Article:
Day 1 – Friday 4/17 2015 We departed San Marcos at 5:52 am CDT, heading out on 80 to Luling Tx and then picking up I-10 East. We made a stop in Luling to try and capture the Water Tower (a watermelon) but it was pretty dark. This is what I managed to get.
It was smooth sailing until Houston where we encountered typical rush hour backups which we were expecting. They did not delay us as much as when we came in to Houston last week. We hit the slowdown about 8:30 and cleared it about 9:12.
The rest of the drive was uneventful until we got up into Mississippi. We turned North on I-59 just past New Orleans. Our plan is to head up to Laurel MS (just N of Hattiesburg) and grab a room. Then tomorrow we will jump on I-20 a bit up the road and head east to Selma. As we reached the outskirts of Laurel, the skys opened up! Visibility was not good but we were near the exit so we got off and it eased some by the time we reached the motel. The turn North was at 3:38 pm and we made the motel at 4:26.
Day 2 – Saturday 4/18 2015 We awoke and checked the weather radar, there were massive storms approaching from the southwest so we gathered our belongings and prepped top leave. Checking out, we crossed the street and filled the fuel tank and then jumped back on I-59, hoping to stay ahead of the worst part. We did not take advantage of the Continental breakfast as we wanted to beat the storm, planning to stop later as it was only 6:00 am CDT.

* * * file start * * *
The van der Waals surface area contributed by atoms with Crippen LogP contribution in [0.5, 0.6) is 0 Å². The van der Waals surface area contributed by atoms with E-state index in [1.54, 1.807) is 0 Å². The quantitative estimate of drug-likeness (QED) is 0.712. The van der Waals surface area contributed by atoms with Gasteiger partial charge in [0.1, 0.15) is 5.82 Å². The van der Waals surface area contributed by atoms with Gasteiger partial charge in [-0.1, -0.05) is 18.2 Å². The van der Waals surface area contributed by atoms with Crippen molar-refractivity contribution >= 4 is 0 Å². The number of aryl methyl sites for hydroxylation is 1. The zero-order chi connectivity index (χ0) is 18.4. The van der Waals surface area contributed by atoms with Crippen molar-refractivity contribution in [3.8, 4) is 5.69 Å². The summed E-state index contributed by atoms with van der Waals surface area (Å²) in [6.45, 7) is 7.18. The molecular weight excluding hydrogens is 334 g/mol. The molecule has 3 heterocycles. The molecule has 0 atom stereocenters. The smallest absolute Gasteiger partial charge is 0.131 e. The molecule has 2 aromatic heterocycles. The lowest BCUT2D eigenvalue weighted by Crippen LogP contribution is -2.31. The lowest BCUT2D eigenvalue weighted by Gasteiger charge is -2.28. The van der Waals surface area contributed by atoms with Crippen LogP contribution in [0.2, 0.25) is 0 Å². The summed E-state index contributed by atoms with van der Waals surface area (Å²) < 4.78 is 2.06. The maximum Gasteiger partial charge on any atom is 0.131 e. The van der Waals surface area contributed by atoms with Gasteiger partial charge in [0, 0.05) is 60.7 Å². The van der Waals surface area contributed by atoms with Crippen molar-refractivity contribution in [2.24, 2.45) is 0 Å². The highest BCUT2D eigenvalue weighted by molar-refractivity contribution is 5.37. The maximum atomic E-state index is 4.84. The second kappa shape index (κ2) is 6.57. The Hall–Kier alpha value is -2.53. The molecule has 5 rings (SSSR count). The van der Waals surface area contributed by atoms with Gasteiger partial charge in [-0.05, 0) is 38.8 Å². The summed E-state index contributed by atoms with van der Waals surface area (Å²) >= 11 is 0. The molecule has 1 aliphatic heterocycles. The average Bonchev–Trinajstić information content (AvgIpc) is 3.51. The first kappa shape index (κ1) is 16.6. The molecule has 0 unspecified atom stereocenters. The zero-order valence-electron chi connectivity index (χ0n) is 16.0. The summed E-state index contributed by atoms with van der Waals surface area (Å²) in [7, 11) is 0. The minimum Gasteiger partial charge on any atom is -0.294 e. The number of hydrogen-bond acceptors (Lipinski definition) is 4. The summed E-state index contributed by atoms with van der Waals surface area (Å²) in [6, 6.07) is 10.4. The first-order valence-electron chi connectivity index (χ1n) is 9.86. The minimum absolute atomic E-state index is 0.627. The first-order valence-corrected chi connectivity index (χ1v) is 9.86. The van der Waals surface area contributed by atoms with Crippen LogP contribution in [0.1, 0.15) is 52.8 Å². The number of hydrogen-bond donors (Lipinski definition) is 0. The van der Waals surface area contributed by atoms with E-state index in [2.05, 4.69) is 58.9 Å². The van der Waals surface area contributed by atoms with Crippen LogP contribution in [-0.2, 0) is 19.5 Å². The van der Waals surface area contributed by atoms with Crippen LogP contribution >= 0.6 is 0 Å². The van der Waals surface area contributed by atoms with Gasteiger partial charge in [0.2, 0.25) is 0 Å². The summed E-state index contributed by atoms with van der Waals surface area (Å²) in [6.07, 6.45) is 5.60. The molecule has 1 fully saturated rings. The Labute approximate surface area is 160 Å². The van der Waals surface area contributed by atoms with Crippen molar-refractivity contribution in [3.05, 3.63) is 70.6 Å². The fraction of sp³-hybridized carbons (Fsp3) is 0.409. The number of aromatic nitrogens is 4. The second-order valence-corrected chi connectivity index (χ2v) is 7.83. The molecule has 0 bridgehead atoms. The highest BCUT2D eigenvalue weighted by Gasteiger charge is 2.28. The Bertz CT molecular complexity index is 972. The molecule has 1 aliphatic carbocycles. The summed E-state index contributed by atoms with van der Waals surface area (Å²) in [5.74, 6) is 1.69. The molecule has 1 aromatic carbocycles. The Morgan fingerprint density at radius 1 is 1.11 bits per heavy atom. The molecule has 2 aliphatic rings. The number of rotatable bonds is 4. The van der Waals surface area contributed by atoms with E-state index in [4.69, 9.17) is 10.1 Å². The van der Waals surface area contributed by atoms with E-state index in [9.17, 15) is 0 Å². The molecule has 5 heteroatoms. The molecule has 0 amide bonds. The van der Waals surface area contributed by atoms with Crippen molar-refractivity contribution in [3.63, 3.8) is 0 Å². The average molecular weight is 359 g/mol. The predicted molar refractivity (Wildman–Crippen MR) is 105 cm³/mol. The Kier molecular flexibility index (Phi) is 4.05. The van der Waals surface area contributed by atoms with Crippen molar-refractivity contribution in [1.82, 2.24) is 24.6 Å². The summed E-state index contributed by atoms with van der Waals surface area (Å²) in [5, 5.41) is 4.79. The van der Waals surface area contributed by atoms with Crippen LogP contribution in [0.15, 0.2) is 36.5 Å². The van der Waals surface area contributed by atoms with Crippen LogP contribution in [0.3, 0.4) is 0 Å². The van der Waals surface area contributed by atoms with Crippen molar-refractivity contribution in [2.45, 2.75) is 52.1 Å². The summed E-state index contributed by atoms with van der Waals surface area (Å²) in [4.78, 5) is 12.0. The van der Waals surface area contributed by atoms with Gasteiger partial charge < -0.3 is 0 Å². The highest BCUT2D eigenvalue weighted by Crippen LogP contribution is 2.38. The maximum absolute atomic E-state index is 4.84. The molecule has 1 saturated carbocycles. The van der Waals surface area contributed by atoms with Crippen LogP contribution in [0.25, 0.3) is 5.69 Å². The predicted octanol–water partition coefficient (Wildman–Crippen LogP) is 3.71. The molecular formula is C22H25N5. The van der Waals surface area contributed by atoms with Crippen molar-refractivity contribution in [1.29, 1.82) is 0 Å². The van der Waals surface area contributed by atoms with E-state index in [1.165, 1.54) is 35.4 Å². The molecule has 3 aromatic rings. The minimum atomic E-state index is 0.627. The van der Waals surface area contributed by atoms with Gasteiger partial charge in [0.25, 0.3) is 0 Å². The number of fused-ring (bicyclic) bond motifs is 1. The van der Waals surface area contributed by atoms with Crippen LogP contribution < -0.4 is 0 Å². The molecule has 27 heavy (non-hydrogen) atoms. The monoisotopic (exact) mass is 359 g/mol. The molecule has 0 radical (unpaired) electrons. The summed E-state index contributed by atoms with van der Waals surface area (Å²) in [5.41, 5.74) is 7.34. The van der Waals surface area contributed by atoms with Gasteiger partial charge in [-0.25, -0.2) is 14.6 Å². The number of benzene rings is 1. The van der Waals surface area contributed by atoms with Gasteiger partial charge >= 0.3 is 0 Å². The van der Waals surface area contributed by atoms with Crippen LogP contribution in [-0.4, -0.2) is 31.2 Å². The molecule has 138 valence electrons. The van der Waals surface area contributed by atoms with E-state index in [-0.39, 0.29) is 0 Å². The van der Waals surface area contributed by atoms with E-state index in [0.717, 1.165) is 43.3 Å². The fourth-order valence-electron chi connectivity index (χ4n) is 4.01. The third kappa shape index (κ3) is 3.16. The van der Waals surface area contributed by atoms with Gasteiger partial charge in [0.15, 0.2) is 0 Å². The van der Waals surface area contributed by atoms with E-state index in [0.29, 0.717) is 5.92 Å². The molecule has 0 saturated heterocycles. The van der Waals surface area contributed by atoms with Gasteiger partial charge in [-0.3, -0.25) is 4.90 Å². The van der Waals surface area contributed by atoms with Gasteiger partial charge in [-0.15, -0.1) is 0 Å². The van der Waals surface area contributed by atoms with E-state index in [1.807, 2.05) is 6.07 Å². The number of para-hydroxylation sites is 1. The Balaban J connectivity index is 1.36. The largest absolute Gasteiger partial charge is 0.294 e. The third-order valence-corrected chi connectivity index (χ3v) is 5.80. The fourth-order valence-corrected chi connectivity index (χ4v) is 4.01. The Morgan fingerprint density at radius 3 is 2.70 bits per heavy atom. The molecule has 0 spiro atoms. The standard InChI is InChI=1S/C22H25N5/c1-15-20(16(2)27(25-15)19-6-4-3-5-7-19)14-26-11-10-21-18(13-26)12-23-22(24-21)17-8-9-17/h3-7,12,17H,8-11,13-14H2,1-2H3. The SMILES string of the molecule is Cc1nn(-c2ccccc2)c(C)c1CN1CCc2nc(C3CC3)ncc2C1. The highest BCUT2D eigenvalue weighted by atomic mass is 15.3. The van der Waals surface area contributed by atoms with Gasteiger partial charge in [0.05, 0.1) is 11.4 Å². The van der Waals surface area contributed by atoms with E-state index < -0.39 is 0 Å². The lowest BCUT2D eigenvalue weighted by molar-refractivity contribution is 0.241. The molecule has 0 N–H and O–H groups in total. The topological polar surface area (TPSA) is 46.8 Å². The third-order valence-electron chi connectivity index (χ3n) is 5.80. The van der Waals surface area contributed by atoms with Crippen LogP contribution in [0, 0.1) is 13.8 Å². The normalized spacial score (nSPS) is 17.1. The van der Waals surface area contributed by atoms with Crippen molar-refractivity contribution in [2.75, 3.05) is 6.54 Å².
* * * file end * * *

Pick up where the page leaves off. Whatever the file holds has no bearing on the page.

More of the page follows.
The ride in Mississsippi was very enjoyable, I-59 was in great shape and there was very little traffic. It was also a lush green scenery, reminding me somewhat of up North. We only encountered a couple minor sprinkles as we turned East on I-20 at Meridian. There was not much buffer so we delayed breakfast.
It was 7:10 when we exited I-20 to catch route 80 and cross over into Alabama. We really enjoyed this leg of the trip. For the next 3 hours, we were on a nice roadway through the countryside of Alabama. It felt like the “good old days” with the roadway, scenery and occasional small towns. This was so much more enjoyable than Interstate and tons of trucks! There is a possibility of a motorcycle ride to Texas in June and I am thinking this may be part of my route…
Part of the reason for this route was to pass through Selma Alabama! With all the publicity of the movie “Selma”, when I looked along our route home this was not too far out of the way. Also, we had spotted Tuskeegee Alabama (think Tuskeegee Airmen) so we added both of these as stops on our way home. Arriving in Selma, we seemed to be a bit ahead of the storm so we stopped at a small restaurant called Mr Waffle. It was 8:40 and PACKED! It was full inside and no parking spots in the lot. (we could have parked next door) Decided to pass and stopped a couple blocks down at Steak Pit (which had a sign out front that said Pancake House!). Apparently a steak house doing breakfast. 🙂 It was not a bad breakfast. After eating, grabbed my camera and we proceeded down the road to the Edmund Pettus Bridge.